Let $(X,d_1)$ and $(X,d_2)$ be two metric spaces which have the same infinite set $X$, but the different metrics $d_1$ and $d_2$.

Denote the collection of subsets $X$ by $S$, and the collection of all open subsets of $(X,d)$ by $U_{d}$.

Then, is it possible to know $|U_{d_1}|$ and $|U_{d_2}|$, the cardinalities of the collections of all open subsets of $(X,d_1)$ and $(X,d_2)$?

For example, if $X=\mathbb{R}$ and if the metric $d$ on $\mathbb{R}$ is defined to be the discrete metric, then $|U_d|=|S|.$

But, if $X=\mathbb{R}$ and if the distance function $d$ of $X$ is defined to be the usual Euclidean distance function, $|U_d|=c$.

In conculusion, what I'm asking is that is it possible to characterize $|U_d|$ of a metric space $(X,d)$, with $X$ being infinite, in terms of metric function $d$?

Also, is it possible to relate $|S|$ with $|U_d|$ of a metric space $(X,d)$ in terms of metric function $d$?

  • $\begingroup$ At a minimum you would need to be able to separate out the maximal $Y \subset X$ whose subspace topology is discrete, because if $|Y|=|X|$ then the cardinality of the topology of $X$ is $2^{|X|}$. If $|Y|<|X|$, then I am not sure what must necessarily happen. In particular I am not sure whether the statement depends on the continuum hypothesis. $\endgroup$
    – Ian
    Aug 16 '14 at 23:36
  • 1
    $\begingroup$ @Ian Why do you consider the subspace $Y$ and the subspace topology on $Y$? We just need to consider the topology on $X$. If the given topology on $X$ is the discrete topology which can be induced by the discrete metric, then the cardinality of the topology is $2^{|X|}$, which is same as the cardinality of the collection of all subsets of $X$. Then, the question is that if the given topology on $X$ is not the discrete one, can you obtain the corresponding metric $d$ on $X$ such that the given topology on $X$ is equal to the topology induced by the metric $d$? $\endgroup$
    – User
    Aug 17 '14 at 1:16
  • 1
    $\begingroup$ If the topology on all of $X$ is discrete then you're done, but I can make a disconnected union of a discrete space and a non-discrete space. If the former has the same cardinality as all of $X$ then you still get that the topology has cardinality $2^{|X|}$ even though $X$ itself is not discrete. It should be possible to metrize this idea as well. For example you could take a discrete space $Y$ (i.e. $d(x,y) = 1$ if $x \neq y$ and $x,y \in Y$), then have $Z$ homeomorphic to $[0,1]$, and assemble a metric space from their union with $d(y,z) = 1$ if $y \in Y$ and $z \in Z$. $\endgroup$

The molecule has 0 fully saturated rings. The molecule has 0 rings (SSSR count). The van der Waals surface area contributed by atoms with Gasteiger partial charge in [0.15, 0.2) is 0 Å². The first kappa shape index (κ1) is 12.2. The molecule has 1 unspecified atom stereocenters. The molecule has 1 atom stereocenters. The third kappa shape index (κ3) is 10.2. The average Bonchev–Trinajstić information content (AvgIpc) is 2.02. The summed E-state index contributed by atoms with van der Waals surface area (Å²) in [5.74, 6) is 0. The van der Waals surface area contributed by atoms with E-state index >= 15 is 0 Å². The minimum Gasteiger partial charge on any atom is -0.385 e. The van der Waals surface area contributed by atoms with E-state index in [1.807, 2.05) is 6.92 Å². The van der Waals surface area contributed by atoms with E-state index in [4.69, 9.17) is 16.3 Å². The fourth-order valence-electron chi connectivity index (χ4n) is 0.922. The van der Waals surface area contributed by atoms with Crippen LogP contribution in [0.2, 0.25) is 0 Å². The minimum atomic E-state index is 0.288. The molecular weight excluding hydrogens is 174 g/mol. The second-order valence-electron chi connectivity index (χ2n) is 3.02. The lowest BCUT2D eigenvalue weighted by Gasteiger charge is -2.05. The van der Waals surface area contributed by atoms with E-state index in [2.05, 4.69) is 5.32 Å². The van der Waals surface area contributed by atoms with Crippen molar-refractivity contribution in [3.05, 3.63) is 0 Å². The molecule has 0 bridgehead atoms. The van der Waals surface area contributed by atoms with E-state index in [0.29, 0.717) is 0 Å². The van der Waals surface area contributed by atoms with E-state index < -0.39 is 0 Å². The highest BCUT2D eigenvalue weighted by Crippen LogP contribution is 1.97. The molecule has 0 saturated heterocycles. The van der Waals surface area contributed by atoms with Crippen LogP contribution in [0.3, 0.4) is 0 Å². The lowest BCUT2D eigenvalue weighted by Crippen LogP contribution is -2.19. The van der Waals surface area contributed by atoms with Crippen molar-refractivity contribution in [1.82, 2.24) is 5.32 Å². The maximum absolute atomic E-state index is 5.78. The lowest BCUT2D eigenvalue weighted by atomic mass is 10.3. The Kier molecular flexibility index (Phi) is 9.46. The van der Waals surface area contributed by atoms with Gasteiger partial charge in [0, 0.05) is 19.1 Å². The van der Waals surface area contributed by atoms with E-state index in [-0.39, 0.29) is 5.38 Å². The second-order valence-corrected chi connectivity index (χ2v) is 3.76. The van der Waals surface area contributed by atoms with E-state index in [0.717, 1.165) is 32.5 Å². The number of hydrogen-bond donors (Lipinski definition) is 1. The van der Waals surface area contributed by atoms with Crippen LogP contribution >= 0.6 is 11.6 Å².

– Ian
    Aug 17 '14 at 1:27

Let $X$ be an infinite set.

Note that a topology $\tau$ on X is a collection of subsets of $X$, that is $\tau\subset P(X)$.

We consider the collection $T$ of all topologies on X.

Pick a topology $\tau$ in $T$ one at a time, and let $(X,\tau)$ be the corresponding topological space.

If $(X,\tau)$ is a metrizable space, then let a corresponding metric space be $(X,d)$. Then, $|U_d|$ of the metric space $(X,d)$ is just equal to $|\tau|$. Note that there may be more than one metrics $d$ such that $(X,d)$ is a corresponding metric space to $(X,\tau)$.

If $(X,\tau)$ is not a metrizable space, then there is no metric $d$ such that $\tau$ is the induced topology by $d$, and hence for any metric $d$ on $X$ we will not have $\tau$ as a collection of open sets of a metric space $(X,d)$.

This gives an abstract algorithm to obtain the possible cardinality of a collection of all open sets of a metric space $(X,d)$ from an infinite set $X$.

Lastly, note that $|U_d|\leq |P(X)|$ for any metric $d$ on $X$.


Your Answer

By clicking “Post Your Answer”, you agree to our terms of service, privacy policy and cookie policy

Not the answer you're looking for? Browse other questions tagged or ask your own question.